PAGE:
, commander4 = ADM
Michael M. Gilday
Michael M. Gilday
, commander4_label =
Chief of Naval Operations#REDIRECT Chief of Naval Operations The chief of naval operations (CNO) is the professional head of the United States Navy. The position is a statutory office () held by an admiral Admiral is one of the highest ranks in some navy, navies, a ...
, commander5 = ADM William K. Lescher , commander5_label =
Vice Chief of Naval Operations A vice is a practice, behaviour, or habit A habit (or wont as a humorous and formal term) is a routine of behavior Behavior (American English) or behaviour (British English; American and British English spelling differences#-our, -or, see ...
, commander6 = MCPON
Russell L. Smith Russell L. Smith is a United States Navy ), (unofficial)."''Non sibi sed patriae''" ( en, "Not for self but for country") (unofficial). , colors = Blue and gold  , colors_label = Colors , march ...
, commander6_label =
Master Chief Petty Officer of the Navy#REDIRECT Master Chief Petty Officer of the Navy The Master Chief Petty Officer of the Navy (MCPON ) is a unique non-commissioned rank and position of office of the United States Navy ), (unofficial)."''Non sibi sed patriae''" ( en, "Not f ...
, notable_commanders = , identification_symbol = , identification_symbol_label =
Flag A flag is a piece of fabric A textile is a flexible material made by creating an interlocking network of yarn Yarn is a long continuous length of interlocked fibres, suitable for use in the production of textiles, sewing, crochetin ...

Flag
, identification_symbol_3 = , identification_symbol_3_label =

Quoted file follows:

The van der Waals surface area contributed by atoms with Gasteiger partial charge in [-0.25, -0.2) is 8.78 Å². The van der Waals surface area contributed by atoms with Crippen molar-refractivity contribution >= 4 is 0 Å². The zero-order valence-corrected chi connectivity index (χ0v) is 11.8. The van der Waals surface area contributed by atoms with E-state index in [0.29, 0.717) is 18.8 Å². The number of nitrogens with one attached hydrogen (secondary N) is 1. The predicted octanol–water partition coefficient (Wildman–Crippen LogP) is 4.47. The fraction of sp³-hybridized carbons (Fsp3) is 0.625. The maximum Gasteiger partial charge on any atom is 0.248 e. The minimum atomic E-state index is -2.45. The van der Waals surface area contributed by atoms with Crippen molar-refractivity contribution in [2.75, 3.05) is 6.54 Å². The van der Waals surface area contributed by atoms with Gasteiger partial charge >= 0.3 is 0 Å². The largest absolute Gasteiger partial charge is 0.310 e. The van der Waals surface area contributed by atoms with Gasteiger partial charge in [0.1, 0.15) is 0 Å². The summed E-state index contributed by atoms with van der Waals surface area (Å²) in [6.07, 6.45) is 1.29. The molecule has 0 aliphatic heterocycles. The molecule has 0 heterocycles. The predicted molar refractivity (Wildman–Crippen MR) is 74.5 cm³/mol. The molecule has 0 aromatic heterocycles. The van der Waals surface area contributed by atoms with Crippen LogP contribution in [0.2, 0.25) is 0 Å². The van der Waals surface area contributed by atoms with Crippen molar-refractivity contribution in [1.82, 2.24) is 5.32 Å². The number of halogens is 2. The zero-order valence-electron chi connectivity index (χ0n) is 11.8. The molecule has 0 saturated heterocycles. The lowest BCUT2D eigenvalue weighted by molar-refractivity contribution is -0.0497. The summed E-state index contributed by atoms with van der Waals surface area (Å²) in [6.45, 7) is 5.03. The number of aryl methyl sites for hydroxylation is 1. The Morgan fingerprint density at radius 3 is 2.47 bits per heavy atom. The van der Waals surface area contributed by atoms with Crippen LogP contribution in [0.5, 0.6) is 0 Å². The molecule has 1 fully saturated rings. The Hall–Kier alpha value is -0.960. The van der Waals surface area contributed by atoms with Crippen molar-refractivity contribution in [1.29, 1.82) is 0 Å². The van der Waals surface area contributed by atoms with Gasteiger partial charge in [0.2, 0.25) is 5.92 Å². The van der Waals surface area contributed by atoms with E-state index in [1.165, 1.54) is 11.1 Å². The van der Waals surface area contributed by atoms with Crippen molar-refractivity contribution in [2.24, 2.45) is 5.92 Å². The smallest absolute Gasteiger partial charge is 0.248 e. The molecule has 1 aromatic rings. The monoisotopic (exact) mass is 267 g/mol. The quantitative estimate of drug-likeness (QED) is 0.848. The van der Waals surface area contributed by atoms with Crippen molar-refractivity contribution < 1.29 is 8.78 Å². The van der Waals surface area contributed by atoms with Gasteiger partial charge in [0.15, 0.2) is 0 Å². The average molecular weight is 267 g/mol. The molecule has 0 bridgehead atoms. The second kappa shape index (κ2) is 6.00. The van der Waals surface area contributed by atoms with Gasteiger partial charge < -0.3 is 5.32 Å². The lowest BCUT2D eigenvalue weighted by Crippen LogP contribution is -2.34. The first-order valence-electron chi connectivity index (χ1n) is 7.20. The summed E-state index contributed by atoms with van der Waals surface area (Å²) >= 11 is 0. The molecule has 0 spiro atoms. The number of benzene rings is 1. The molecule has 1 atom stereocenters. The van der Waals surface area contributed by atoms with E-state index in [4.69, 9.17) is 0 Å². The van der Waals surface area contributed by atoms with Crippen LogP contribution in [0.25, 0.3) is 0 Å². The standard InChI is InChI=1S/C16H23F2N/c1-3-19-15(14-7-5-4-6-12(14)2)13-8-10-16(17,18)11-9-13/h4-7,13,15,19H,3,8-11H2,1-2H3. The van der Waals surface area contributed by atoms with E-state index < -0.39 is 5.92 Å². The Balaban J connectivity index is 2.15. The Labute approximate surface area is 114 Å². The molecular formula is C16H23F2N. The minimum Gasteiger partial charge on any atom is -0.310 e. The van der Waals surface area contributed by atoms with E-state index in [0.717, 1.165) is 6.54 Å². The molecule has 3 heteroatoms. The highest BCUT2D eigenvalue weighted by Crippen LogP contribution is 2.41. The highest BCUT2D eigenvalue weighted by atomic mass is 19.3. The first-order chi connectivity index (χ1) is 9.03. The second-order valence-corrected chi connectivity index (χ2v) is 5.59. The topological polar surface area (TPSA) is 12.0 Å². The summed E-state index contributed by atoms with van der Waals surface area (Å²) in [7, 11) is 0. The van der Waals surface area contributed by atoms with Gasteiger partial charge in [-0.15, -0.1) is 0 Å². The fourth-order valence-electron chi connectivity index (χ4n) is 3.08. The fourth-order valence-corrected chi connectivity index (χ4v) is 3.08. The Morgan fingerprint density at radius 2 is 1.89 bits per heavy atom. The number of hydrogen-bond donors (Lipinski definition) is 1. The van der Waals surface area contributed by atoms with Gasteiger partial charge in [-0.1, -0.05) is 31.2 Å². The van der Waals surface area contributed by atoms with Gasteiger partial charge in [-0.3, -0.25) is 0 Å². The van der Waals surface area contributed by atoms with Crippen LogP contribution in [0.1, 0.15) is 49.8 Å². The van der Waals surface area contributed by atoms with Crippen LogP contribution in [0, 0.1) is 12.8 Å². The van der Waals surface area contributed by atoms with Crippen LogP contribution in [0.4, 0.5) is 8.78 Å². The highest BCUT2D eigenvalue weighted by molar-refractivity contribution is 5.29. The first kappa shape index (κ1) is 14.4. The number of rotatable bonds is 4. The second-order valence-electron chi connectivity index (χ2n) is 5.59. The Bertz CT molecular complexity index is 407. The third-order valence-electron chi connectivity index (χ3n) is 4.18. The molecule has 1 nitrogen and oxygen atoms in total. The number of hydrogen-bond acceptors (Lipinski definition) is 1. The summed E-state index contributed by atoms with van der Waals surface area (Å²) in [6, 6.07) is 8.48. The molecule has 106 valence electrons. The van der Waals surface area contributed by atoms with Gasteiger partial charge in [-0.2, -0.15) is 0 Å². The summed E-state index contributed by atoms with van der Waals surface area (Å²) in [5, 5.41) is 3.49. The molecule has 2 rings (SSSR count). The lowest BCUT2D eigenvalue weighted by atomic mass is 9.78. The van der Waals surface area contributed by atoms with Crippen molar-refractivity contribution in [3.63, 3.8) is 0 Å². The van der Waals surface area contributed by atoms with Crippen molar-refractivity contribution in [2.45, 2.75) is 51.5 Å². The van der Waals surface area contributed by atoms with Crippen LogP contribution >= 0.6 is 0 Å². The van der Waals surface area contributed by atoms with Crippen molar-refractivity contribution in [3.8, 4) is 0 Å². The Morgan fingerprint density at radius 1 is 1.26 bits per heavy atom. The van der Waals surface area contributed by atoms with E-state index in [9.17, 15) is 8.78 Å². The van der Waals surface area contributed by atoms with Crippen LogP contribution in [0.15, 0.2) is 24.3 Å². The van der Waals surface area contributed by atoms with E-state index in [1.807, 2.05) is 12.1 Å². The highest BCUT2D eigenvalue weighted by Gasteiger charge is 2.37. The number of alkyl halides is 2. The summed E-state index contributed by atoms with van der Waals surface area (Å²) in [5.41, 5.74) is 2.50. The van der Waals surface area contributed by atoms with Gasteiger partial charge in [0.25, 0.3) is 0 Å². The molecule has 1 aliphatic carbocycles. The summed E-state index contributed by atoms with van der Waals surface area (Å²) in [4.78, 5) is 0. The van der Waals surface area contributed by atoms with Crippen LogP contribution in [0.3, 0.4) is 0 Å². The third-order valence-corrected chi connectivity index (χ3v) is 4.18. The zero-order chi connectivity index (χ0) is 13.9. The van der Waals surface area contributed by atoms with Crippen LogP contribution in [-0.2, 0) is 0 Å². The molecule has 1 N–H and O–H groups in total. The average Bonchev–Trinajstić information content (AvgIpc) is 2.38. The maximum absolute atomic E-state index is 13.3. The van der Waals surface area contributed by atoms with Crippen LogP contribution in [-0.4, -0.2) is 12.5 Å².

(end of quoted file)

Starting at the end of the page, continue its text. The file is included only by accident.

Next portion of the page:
Jack Jack may refer to: Places * Jack, Alabama Jack is an unincorporated community File:Entering Heinola, Minnesota.jpg, Sign at Heinola, Minnesota, Heinola, an unincorporated community in Otter Tail County, Minnesota An unincorporated area is a re ...

Jack
, identification_symbol_4 = , identification_symbol_4_label =
Pennant Pennant may refer to: Flag or banner * Pennon (or pennant), a narrow, tapering flag commonly flown by ships at sea ** Commissioning pennant, the traditional sign of a warship, flown from its masthead while the ship is in commission ** Broad penn ...
, identification_symbol_5 = , identification_symbol_5_label = Anchor, ''Constitution'', and Eagle , identification_symbol_6 = , identification_symbol_6_label = Logo The United States Navy (USN) is the
maritime Maritime may refer to: Geography * Maritime Alps, a mountain range in the southwestern part of the Alps * Maritime Region, a region in Togo * Maritime Southeast Asia * The Maritimes, the Canadian provinces of Nova Scotia, New Brunswick, and Prince ...
service branch Military branch (also service branch or armed service) is according to common standard the subdivision of the national armed forces of a sovereign nation or state. Types of branches Unified forces The Canadian Armed Forces is the unified arm ...
of the
United States Armed Forces The United States Armed Forces are the Military, military forces of the United States of America. The armed forces consists of six Military branch, service branches: the United States Army, Army, United States Marine Corps, Marine Corps, Uni ...

United States Armed Forces
and one of the eight